Lex Friedman said, “Apple Watch battery life still needs to get better. And the new UI for composing text is a step forward and backward at the same time: Editing is easier, writing is harder.”

Joe Macirowski said, “My Series 4-6 immediately felt boxed in as much as a series 3. I didn’t expect that. Upgrades that make it hard to go back shouldn’t be written off as ‘minor.'”

Brian Mattucci said, “The reduced bezels and larger screen size of the new Apple Watch is welcomed, but the lack of new sensors or meaningful software features was disappointing. The Apple Watch feels pretty stable, but hopefully they can find ways to delight us in 2022. Also, I really love AirPods Max. I know they came out in mid-December 2020, but I’ve really enjoyed spending the year with them.”

Allison Sheridan said, “The Apple Watch Series 7 was panned as not having breakthrough features, but the increase in screen size was a huge increase in usability. Larger touch targets are also easier to read, and the improved brightness is truly dramatic. I used my Apple Watch Series 6 the other day and I was struck by how tiny it looked. All this while keeping the same watch bands.”

Marcus Mendes said, “The recent rumors about the AirPods Pro 2 only made me think how I’m still in awe of the AirPods Pro and they still feel like they came from the future.”

Shelly Brisbin said, “Easier-to-read text on the watch is always welcome, and frankly, it’s the reason to upgrade if you’ve gotten an Apple Watch since Series 4. But more than phones, even, watches shouldn’t be judged on their year-over-year upgrades. AirPods continue to gain innovative audio features, but the design of AirPods Pro means they aren’t a good fit for some ears. I’d like to see Apple find ways to offer custom-fit options.”

John Gruber said, “I bought a Series 5 Apple Watch two years ago and did not expect to upgrade to a Series 7. But, after reviewing it, I did — the bigger, brighter display (especially the brighter ‘always on’ mode) and longer battery life are meaningful improvements. My beef is with the entry level Series 3 still being sold. Given the improvements from Series 4 through 7, Series 3 feels downright ancient. I’m a big-time AirPods Pro fan, but I totally get that many people do not like the feeling of sealed earbuds. Even putting the price difference aside, there’s an important spot in the AirPods product lineup for non-sealed ‘regular’ earbuds. The third-generation AirPods are a great upgrade for that spot in the lineup.”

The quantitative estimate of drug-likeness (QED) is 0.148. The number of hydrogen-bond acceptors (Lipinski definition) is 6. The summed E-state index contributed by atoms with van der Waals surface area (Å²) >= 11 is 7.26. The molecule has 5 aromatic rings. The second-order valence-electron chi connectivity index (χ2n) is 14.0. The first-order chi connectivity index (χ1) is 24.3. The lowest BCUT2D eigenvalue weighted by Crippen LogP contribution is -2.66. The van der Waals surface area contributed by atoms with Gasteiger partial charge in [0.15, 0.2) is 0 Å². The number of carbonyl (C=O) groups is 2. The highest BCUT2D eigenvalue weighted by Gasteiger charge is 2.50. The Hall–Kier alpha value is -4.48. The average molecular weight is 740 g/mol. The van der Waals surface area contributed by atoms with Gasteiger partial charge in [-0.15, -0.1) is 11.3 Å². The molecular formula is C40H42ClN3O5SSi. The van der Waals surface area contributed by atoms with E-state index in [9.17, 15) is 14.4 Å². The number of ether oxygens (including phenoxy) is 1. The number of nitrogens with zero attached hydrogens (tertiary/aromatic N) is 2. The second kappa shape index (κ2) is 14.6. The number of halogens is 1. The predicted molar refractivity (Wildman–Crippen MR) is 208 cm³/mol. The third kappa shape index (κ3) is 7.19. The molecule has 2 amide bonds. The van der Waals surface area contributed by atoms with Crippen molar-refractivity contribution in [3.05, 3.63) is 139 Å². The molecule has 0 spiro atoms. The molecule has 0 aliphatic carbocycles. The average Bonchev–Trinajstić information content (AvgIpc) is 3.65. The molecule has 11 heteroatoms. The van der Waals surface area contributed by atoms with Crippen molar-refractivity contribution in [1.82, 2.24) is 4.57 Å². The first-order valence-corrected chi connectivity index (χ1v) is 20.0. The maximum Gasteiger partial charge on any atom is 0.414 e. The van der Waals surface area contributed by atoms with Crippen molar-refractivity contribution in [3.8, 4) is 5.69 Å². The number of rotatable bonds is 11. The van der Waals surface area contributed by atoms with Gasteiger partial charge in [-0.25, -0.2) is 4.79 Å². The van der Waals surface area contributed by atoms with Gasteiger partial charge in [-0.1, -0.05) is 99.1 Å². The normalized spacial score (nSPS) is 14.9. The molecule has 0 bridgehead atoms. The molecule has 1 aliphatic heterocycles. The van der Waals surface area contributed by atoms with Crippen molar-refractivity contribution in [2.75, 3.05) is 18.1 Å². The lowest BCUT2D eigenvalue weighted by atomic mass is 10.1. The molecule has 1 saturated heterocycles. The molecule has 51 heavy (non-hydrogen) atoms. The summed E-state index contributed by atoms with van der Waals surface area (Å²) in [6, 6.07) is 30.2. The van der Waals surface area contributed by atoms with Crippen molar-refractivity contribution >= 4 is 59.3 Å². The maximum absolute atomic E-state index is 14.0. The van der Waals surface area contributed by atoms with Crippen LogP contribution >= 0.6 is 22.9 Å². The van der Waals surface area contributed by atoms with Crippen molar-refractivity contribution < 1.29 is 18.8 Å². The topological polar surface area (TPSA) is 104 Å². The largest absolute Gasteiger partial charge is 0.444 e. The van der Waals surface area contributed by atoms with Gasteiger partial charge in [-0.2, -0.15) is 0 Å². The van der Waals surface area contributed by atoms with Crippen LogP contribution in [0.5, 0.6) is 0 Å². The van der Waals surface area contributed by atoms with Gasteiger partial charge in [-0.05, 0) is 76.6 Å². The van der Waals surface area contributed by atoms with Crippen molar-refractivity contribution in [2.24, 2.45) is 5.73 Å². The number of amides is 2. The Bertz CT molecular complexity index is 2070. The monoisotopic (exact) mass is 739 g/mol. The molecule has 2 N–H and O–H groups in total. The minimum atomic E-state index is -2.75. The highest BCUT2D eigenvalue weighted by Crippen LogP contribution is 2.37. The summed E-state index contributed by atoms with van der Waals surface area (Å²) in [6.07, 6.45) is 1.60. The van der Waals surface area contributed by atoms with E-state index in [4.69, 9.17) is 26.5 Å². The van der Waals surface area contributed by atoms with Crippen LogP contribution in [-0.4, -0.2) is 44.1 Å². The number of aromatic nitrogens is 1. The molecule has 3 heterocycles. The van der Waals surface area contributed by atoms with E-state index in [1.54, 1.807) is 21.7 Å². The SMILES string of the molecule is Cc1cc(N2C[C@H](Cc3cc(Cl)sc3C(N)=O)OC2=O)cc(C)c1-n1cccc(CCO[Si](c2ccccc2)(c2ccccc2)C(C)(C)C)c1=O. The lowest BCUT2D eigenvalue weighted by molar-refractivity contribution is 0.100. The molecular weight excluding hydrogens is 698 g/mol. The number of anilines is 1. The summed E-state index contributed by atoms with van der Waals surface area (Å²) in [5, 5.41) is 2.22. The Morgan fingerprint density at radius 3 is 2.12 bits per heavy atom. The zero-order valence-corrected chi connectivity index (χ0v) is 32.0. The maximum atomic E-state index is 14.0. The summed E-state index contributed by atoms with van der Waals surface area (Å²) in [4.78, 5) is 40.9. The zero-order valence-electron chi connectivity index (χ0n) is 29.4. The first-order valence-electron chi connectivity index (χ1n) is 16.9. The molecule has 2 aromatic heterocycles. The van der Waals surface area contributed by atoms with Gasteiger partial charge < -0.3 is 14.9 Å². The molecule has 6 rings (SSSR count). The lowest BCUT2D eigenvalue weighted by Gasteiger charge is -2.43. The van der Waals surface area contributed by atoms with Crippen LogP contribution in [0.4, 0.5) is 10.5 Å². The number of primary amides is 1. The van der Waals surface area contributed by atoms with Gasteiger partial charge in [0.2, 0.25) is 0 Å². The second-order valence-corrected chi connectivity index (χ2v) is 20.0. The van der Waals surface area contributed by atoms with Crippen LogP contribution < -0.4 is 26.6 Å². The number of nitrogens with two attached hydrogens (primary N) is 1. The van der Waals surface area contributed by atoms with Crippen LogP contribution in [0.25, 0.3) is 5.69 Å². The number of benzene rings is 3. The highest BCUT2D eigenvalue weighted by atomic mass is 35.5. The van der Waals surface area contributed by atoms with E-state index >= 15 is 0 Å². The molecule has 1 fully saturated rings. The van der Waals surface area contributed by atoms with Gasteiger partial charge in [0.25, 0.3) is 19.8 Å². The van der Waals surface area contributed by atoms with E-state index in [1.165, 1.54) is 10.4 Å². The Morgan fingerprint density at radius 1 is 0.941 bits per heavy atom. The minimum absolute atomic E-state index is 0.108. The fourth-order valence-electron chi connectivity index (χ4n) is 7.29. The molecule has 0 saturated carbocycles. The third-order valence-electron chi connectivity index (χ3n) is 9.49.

Michael Tsai said, “AirPods 3 are a winner, though squeezing is not as good as tapping was.”

Tom Bridge said, “In 2021, I changed jobs, and suddenly had to spend a lot more time on videoconferences. My podcasting headphones were deeply uncomfortable after a few hours of wear. I visited an Apple store for an iPhone repair and tried on a pair of AirPods Max. I swore audibly, and an Apple employee came to check on me to make sure I was okay. I was okay—they fit like a dream, they moved the right way, they didn’t pinch where the temples on my glasses met the ear cup, they sounded incredible. I was so mad that I was about to spend $549, but when you wear them 6-8 hours a day, every day, and they cause you no pain or confusion? That’s money well spent.”

Dave Hamilton said, “Apple’s addition of Spatial Audio took me by surprise. I didn’t think I’d care about that feature, and now it’s the feature of my AirPods (and AirPods Pro) that I think I like the best. The new AirPods are another feather in Apple’s cap here. I’ve long been a fan of the non-sealing AirPods as my favorite Bluetooth headset for phone calls, and the Gen3 AirPods deliver here and then some. Great product.”

Jean MacDonald said, “I was wearing my AirPods Pro so much for noise cancellation around my new apartment, I decided to get the AirPods Max so I could switch between them and give myself a break from wearing an in-ear device. The AirPods Max are phenomenal. Yes, they are expensive, but having happy ears is worth it.”

John Siracusa said, “The Apple Watch Series 7 surely is, as Apple is so fond of saying, ‘the best Apple Watch yet.’ But the Watch product line is in the same place the iMac was before 2021. It’s had the same (admittedly, iconic) basic industrial design for over six years. And unlike the pre-2021 the iMac, the Watch still has some ways to go before it’s as svelte its customers would like. The AirPods remain fantastic.”

Christina Warren said, “The Apple Watch update this year was boring but the Apple Watch is still the wearable to beat. As for AirPods, they have continued to take the world by storm and the AirPods 3s are the best yet. For 20 years now, white earbuds have been an enduring fashion statement and AirPods continue to be really strong.”

Casey Liss said, “I finally got myself a pair of AirPods Pro for the holidays and — who knew? — they’re excellent. I find the fit just fine with the default tips, and they sound SO MUCH better than classic AirPods. I wish there was an AirPods Pro update in 2021, but I’m pleased to see the new third-gen AirPods adopt much of the same physical design, as well as Atmos/spatial audio support.”

Steven Aquino said, “The bigger screen on Apple Watch Series 7 is probably my favorite Apple improvement of the year. Some may find it incremental, but it’s been a game-changer for me as someone with extremely low vision.”